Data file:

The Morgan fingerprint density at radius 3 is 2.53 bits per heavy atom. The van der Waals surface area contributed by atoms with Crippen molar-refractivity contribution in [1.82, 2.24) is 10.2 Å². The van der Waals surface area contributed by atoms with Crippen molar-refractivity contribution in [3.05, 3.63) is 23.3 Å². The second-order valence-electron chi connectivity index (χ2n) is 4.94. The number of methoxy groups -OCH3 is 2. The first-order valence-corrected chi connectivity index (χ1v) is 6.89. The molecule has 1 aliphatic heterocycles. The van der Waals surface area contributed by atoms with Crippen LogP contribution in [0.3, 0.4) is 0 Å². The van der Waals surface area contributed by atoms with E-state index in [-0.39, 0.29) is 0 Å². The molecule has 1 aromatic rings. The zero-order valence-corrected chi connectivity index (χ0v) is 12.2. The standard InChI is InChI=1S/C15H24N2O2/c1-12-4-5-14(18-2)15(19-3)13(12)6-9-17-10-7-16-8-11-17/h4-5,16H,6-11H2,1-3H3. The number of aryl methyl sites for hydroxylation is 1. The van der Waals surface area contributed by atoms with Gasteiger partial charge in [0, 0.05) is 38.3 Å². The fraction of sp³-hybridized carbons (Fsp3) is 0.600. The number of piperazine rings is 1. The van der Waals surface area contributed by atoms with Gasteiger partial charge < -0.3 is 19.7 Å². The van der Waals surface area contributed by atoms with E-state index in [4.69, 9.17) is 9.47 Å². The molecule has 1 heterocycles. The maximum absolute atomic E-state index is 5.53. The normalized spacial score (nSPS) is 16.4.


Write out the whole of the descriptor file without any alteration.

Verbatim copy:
The Morgan fingerprint density at radius 3 is 2.53 bits per heavy atom. The van der Waals surface area contributed by atoms with Crippen molar-refractivity contribution in [1.82, 2.24) is 10.2 Å². The van der Waals surface area contributed by atoms with Crippen molar-refractivity contribution in [3.05, 3.63) is 23.3 Å². The second-order valence-electron chi connectivity index (χ2n) is 4.94. The number of methoxy groups -OCH3 is 2. The first-order valence-corrected chi connectivity index (χ1v) is 6.89. The molecule has 1 aliphatic heterocycles. The van der Waals surface area contributed by atoms with Crippen LogP contribution in [0.3, 0.4) is 0 Å². The van der Waals surface area contributed by atoms with E-state index in [-0.39, 0.29) is 0 Å². The molecule has 1 aromatic rings. The zero-order valence-corrected chi connectivity index (χ0v) is 12.2. The standard InChI is InChI=1S/C15H24N2O2/c1-12-4-5-14(18-2)15(19-3)13(12)6-9-17-10-7-16-8-11-17/h4-5,16H,6-11H2,1-3H3. The number of aryl methyl sites for hydroxylation is 1. The van der Waals surface area contributed by atoms with Gasteiger partial charge in [0, 0.05) is 38.3 Å². The fraction of sp³-hybridized carbons (Fsp3) is 0.600. The number of piperazine rings is 1. The van der Waals surface area contributed by atoms with Gasteiger partial charge < -0.3 is 19.7 Å². The van der Waals surface area contributed by atoms with E-state index in [4.69, 9.17) is 9.47 Å². The molecule has 1 heterocycles. The maximum absolute atomic E-state index is 5.53. The normalized spacial score (nSPS) is 16.4.